Before you head to the beach this Fourth of July weekend, no doubt you will check the forecast for any impending bad weather. But to avoid some potentially worse spoilers -- such as a bout of diarrhea or a nasty skin rash -- you might also want to consider consulting another report.
According to the National Resource Defense Council's (NRDC) "Testing of the Waters: A Guide to Water Quality at Vacation Beaches" annual survey, there were 24,091 beach closings and advisories in the U.S. in 2010. That is the second-highest number in more than 20 years.
The report, released Wednesday by the nonprofit environmental organization, notes that 8 percent of monitoring samples from more than 3,000 beaches in 30 coastal and Great Lakes states exceeded public health standards in 2010. In two-thirds of the cases, bacterial contamination was to blame.
"That's a lot of dirty water," Jon Devine, senior attorney at the NRDC, said during a press conference Wednesday.
But there's some good news. Experts suggest that improved methods of prevention, monitoring and communication could significantly limit the number of beachgoers -- often vulnerable children, seniors and individuals with compromised immune systems -- sickened after ingesting or absorbing contaminants through their skin.
The report points a finger at 10 beaches in California, Florida, Illinois, New Jersey, Ohio, Texas and Wisconsin (see below list) that have repeatedly fallen below the public health standard, which assumes that pollution in marine beaches will sicken 19 out of every 1,000 people exposed to the water.
"If the water is worse than that standard," Devine explained, "then you're even more likely to get sick."
This year, for the first time, the NRDC also gave kudos to four "superstar" beaches in Delaware, Minnesota and New Hampshire, which consistently test for and report clean water (also below).
Beach water quality depends on a range of factors. In 2010, both the Gulf oil spill and heavy rainfall in Hawaii and California were factors that contributed to the poor marks. A deluge of rain, for example, can cause runoff from urban and suburban stormwater, carrying human and animal waste, fertilizers and other pollutants to the beach.
"In those areas where [climate change] will cause increased precipitation, we can expect increased stormwater pollution," Devine noted in an email to The Huffington Post. "And where increased pollution also overlaps with places with combined sewer systems like the Great Lakes, those kinds of events could also increase."
Many of the beaches that scored well in this year's report have taken action to reduce runoff, manage combined sewer systems or treat any water that drains into the beach water, explained David Beckman, NRDC water program director.
"Communities that want clean beaches need to prioritize stormwater management," added Elizabeth Halliday, a Ph.D. candidate at the Massachusetts Institute of Technology/Woods Hole Oceanographic Institution's Joint Program in Biological Oceanography and lead author of a recent study that evaluated the oft-overlooked impact of polluted beach sand.
"Stormwater can have a longer lasting impact by introducing fecal bacteria to beach sands, from which they can later be re-suspended into the water, again negatively impacting beach water quality and potentially bather health," she told The Huffington Post in an email.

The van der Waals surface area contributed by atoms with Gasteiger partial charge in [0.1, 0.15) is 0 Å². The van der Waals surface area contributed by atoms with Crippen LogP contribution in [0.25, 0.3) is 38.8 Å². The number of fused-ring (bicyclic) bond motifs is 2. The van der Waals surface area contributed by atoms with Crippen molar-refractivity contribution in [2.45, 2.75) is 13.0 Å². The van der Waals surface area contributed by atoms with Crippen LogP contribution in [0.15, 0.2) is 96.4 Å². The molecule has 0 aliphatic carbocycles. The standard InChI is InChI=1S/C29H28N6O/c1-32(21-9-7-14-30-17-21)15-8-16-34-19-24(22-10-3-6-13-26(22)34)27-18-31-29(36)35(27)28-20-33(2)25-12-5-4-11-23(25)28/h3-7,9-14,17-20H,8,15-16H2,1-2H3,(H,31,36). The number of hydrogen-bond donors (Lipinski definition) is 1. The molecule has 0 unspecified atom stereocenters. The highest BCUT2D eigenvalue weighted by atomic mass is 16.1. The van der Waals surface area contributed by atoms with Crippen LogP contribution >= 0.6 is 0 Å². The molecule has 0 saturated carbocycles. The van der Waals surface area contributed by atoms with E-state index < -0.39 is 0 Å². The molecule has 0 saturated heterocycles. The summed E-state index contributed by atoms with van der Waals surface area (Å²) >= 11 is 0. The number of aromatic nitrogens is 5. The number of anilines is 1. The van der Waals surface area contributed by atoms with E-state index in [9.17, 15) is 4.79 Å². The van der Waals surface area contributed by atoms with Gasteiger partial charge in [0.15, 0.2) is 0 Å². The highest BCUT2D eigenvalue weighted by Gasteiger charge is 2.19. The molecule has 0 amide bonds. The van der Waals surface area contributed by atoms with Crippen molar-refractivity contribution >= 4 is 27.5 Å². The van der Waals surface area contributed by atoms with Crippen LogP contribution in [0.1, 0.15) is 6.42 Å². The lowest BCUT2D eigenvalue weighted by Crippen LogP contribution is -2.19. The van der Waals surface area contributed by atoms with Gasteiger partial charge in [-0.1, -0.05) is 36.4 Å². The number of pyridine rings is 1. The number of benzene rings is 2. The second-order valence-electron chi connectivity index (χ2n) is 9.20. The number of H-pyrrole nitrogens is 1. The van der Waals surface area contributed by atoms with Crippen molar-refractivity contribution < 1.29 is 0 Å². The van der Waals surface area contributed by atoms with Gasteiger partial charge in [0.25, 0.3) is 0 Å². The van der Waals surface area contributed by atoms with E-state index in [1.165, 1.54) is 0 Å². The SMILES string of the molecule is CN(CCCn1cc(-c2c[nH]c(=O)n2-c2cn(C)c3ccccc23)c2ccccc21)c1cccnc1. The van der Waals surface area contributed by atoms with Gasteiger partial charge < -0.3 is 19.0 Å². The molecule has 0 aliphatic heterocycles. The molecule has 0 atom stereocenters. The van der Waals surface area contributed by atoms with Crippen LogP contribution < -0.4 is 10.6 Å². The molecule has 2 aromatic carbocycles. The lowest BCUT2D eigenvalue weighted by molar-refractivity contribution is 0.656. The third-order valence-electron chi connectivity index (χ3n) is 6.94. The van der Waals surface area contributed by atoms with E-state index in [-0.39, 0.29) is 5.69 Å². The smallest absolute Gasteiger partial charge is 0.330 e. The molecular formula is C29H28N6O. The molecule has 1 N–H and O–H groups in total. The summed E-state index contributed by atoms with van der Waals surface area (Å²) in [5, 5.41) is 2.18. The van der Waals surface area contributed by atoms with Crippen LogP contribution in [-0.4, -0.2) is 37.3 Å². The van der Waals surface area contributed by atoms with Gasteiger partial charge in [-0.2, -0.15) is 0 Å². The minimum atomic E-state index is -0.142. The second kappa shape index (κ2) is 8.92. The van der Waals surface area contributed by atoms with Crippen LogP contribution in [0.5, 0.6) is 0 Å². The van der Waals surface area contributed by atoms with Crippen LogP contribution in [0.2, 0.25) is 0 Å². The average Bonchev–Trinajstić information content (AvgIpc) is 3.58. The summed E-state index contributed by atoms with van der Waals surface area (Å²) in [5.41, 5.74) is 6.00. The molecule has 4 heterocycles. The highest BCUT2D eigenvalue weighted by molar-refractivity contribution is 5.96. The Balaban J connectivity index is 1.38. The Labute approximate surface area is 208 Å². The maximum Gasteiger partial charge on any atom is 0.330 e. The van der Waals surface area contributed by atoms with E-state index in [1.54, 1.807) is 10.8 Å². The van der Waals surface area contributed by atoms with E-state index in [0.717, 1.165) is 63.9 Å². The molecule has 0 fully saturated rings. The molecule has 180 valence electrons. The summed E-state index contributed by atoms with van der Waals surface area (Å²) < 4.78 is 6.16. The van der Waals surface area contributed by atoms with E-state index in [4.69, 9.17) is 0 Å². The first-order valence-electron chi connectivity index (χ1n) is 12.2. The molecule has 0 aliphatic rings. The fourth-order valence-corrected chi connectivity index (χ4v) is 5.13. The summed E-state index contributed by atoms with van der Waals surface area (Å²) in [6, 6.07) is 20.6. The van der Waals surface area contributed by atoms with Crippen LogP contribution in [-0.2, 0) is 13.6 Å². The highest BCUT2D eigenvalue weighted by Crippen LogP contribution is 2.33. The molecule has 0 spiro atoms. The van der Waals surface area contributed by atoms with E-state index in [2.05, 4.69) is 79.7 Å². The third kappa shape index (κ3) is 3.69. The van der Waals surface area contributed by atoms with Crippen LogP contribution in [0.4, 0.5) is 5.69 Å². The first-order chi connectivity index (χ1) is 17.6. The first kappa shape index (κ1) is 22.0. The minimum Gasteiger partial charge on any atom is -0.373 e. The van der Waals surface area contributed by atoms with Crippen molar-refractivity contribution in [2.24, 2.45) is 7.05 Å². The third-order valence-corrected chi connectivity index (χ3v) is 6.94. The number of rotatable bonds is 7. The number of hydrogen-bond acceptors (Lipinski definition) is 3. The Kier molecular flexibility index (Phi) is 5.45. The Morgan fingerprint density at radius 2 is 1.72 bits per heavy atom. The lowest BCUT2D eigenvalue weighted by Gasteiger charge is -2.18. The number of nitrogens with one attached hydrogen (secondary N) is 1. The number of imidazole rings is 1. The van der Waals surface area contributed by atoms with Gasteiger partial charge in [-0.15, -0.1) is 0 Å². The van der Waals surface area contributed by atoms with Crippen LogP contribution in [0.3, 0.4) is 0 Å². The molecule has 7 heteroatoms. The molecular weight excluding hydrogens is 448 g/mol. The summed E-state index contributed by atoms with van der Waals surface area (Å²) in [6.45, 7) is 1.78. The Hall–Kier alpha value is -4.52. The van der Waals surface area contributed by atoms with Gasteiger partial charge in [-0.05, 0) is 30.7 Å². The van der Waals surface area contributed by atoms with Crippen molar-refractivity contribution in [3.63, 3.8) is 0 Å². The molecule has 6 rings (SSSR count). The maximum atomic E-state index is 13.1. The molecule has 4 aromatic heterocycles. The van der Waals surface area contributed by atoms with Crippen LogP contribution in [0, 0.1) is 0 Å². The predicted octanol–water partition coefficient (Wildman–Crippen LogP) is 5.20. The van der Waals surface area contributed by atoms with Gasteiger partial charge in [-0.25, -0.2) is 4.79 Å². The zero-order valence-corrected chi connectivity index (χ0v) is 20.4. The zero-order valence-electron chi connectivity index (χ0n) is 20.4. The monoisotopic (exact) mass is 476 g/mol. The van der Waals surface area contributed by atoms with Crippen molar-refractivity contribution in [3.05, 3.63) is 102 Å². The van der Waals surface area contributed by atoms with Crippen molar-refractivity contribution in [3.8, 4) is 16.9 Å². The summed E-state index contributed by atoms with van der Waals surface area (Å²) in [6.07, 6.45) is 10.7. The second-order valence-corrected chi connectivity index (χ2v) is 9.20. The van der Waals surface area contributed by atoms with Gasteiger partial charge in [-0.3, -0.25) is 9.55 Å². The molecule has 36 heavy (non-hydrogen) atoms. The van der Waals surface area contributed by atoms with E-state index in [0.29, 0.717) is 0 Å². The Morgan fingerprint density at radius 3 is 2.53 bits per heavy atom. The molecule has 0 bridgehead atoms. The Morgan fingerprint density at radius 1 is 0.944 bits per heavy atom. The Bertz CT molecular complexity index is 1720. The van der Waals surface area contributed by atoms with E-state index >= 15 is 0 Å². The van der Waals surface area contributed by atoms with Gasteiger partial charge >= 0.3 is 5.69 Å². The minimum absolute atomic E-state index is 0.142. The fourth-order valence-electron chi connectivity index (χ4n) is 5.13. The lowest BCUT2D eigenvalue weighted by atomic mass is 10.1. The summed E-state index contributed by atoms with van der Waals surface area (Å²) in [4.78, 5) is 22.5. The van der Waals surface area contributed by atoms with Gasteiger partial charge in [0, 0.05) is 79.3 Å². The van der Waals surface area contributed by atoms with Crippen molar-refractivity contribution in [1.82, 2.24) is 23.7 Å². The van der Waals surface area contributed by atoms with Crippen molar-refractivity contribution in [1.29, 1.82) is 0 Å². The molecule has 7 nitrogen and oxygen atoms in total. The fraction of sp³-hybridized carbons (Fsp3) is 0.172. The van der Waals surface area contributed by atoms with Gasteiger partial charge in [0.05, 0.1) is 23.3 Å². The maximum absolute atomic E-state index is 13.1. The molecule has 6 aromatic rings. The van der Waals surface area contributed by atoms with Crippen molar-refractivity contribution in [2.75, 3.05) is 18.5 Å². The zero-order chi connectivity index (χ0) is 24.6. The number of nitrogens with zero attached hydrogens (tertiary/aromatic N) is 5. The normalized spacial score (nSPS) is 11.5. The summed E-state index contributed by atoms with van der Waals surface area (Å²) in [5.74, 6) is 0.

Devine noted that at least one community in Racine, Wis., has adjusted its beach grooming techniques to try to maximize the die-off of bacteria in the sand.
Still, even the cleanest beaches can have bad days, said Beckman. Frequent monitoring and fast detection is key.
"Only when we have good and rapid testing results will we really be able to protect people at the beach," he added. "If a test is taken at a beach on Saturday morning, it typically takes 24 to 48 hours to get results. That means you can have a whole summer weekend of people using a beach and then find out Monday morning that the beach had unsafe levels of bacteria. It's too late."
The NRDC is urging the EPA to adopt faster testing methods that can provide more timely information.
Of course, regardless of how fast or thorough a test is, it won't be useful unless its results are passed along to the public. Another recent study found inconsistencies in monitoring frequencies, criteria for preemptive warnings and closures after a weather event, as well as the color coding used for the notifications.
"We know a lot about how to test the water. We don’t know much about how to communicate the results to the public, and as a result, it’s done differently in different states," said Preethi Pratap, lead researcher at the University of Illinois Chicago School of Public Health. "If systems for communication at beaches are improved -- such as expanded use of text messages and social networking sites -- it may help alert the public to other hazards."
In addition to checking online or calling your government office that manages beach water quality to get the latest advisories, you can protect yourself by avoiding the beach within 72 hours of rain.
"Last but not least, use common sense," said Devine. "If the water looks or smells funny, don't go in."
"Repeat Offenders" (Beaches with more than 25 percent of samples exceeding the EPA's standards each year, 2006-2010)
- California: Avalon Beach in Los Angeles County (near Bus B Cafe, North and South of GP Pier)
"Superstar Beaches" (Beaches receiving perfect test results for the past three years)
- Delaware: Rehoboth Beach-Rehoboth Avenue Beach in Sussex County